And while we are definitely seeing more and more people choosing to associate with brands that live by a set of values and beliefs, the thing the brands who ‘invent a purpose’ fail to understand is that this audience seeks truth, not bullshit and so what they’re doing with their make-believe is actually achieve the absolute opposite of what they were trying to do.

Purpose matters.

Planning matters.

But the moment you let ego drive your ambitions rather than your authenticity, you end up being a brand that is flying extremely high on the Planning Purpose Twatosphere.

Remember brands, by being yourself you will be different.

Stop inventing bullshit and start acting your truth in interesting ways.

Attention To Detail Is More Than A Set Of Words …

So I recently saw this ad for the new Philips OLED TV.

It’s a beautiful product and – judging by the description – full of fantastic tech to elevate the watching experience.

Or is it?

You see when I read the first line of the copy, I started to have some doubts.

Don’t get me wrong, I’m not questioning the quality of a Bowers & Wilkins sound system – they’re incredible – I’m questioning if the rest of the TV matches B&W’s extremely high standards.


Have a read of the copy. Carefully.

If you can’t read it, it says this …

“Sound by Bowers & Wilkins for audio that lives up our OLED standard”

That’s right, they forgot to add the word ‘to’ between up and our … resulting in the sort of grammar you could expect from a 3 year old kid.

Or said another way, close … but not perfect.

I know it’s a small thing.

I know mistakes can happen.

But if you are trying to present your product as the highest of standards, it’s not a great look.

Hell, if they can let a word slip in their advertising, what standards have they let slip in making the product?

Philips may claim they’ve just launched the OLED+ standard … but judging by the attention to detail they’ve given their ad, it’s much more OLED-.

Is The Lion Facing Extinction …

As you know, I recently went to Cannes.

It had been 12 years between visits and I must admit I’m quite conflicted with how I feel about the experience.

OK, so I was always in the skeptical camp.

I appreciate the need and value of celebrating ‘the best of creativity’, but I have long felt Cannes was less about that and more about celebrating the celebrity of advertising.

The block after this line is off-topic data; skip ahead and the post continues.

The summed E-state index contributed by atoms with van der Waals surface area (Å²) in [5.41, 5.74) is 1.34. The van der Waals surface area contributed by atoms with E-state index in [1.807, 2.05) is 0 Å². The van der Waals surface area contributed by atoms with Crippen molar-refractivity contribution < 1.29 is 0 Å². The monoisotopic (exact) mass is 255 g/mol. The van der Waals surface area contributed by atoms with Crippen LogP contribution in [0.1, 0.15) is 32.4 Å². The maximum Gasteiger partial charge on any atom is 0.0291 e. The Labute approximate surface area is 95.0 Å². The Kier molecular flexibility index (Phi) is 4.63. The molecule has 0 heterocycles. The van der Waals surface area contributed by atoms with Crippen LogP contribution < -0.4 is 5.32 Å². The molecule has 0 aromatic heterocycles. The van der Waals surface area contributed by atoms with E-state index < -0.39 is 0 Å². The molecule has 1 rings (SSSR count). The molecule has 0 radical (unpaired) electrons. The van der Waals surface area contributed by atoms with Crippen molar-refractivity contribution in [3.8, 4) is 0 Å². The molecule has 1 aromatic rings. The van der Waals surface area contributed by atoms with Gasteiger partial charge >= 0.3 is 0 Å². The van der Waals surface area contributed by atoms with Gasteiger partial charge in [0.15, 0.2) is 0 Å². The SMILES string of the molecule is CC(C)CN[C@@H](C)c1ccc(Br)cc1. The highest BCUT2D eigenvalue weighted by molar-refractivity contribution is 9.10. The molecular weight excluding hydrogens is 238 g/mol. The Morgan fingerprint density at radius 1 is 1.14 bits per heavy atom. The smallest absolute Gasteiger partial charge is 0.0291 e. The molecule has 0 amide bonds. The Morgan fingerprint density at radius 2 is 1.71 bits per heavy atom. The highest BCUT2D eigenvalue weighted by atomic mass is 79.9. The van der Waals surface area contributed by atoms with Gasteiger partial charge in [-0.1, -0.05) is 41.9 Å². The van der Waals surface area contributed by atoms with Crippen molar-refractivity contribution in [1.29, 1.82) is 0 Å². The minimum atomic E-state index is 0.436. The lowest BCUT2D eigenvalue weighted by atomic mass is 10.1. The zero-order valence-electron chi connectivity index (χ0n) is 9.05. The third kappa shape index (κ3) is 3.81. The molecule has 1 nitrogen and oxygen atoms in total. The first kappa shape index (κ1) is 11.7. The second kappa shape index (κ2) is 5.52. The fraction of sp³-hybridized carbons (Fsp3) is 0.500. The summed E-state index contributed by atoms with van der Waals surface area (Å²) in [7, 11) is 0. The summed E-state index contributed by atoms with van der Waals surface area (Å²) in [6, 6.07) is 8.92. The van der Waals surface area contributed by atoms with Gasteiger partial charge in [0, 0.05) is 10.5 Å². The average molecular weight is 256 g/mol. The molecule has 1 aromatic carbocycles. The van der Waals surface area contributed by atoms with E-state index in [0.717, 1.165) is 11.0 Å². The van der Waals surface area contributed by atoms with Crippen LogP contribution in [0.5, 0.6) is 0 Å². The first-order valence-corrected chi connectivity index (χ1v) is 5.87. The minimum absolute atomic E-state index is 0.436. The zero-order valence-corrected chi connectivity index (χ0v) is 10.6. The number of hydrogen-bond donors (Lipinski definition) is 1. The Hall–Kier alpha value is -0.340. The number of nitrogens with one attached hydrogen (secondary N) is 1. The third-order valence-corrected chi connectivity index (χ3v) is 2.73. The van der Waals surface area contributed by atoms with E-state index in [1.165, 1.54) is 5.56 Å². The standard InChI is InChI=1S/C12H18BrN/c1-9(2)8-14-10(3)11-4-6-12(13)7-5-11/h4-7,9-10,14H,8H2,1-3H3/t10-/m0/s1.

That said, while there were some differences, some had scarily remained the same.

The biggest difference was who were the big boys in town.

Last time I was there it was the big network agencies.

Massive venues.
Big Boats.
Grandiose parties.

And while all those things were still there, they were the domain of the tech giants … with agencies now occupying the odd beachside suite or – more typically – an Airbnb venue in one of the backstreets.

Don’t get me wrong, there was still some “look at me” statements from adland, but compared to what they were – and what the tech industry was doing – it was much more of a whimper than a roar.

This ‘tech industry doing a good impression of 80s adland’ was even more visible when it came to the evening festivities.

On the first night I was there, I found myself at the Carlton Hotel.

As usual, it was packed with people in jovial mood – either because they were catching up with old friends or were bullshitting network colleagues in a bid to look good to them.

Every now and then, you’d see a magnum of champagne being taken to a table. A fucking magnum?! Given my average burger and fries with a diet coke had cost me an eye watering €60 when I had it earlier in the day [not on expenses, so keep your rolling eyes to yourself], I literally daren’t imagine how much this cost.

But who would buy such an overt display of wealth and arrogance?

You guessed it – probably because you know ad agencies can’t afford that level of excess or expense anymore – it was people from our tech and media brothers and sisters … living and acting like it was still 1982.

There were plenty of other signs that revealed the tech companies were becoming the beasts they were meant to slay …

From the insanely big, patronising, condescending and delusional ego-driven ads that were all over Cannes [congrats IBM, that will be the only award your agency will win] to the gift bags handed out at every opportunity that were universally filled with Amazon rainforest worth of paper through to the overtly misogynistic atmosphere that permeated the air in the night.

This last thing upset me the most.

It’s bad enough that women had to deal with men propositioning, groping and touching them in the past, but the fact it is still going on – in this era of #MeToo – is breathtaking. Actually that’s not what is breathtaking, it’s the fact they felt comfortable doing it in public, at a global industry event, surrounded by peers and colleagues.

Nothing shows how prevalent sexist, predator behaviour continues to be in our industry than that.

One of my colleagues, Iain Preston, spotted a particularly unpleasant episode and thankfully stood in. You can read about it here.

As you can tell, I’m not a fan of Cannes.

Actually, let me be more specific. I’m not a fan of the behaviour of Cannes.

There are some amazing people there.

There are some amazing talks you get to listen to.

There is some amazing work to be inspired by.

I’m glad I went but happier I got to leave within a few days however I did come away with a very good reminder that the greatest gift you can give a client is the gift of honesty.

Honesty of the situation.
Honesty of the audience.
Honesty of the business or brand.
Honesty of what needs to be done.
Honesty of the creativity … in terms of encouraging the creatives to craft somewhere new not repackage and rehash something old.

Sadly this reminder came from witnessing too few agencies giving it &/or too few clients valuing it.

So to all the winners who wanted to make a difference in a way that was different, I don’t just say congratulations.

But thank you.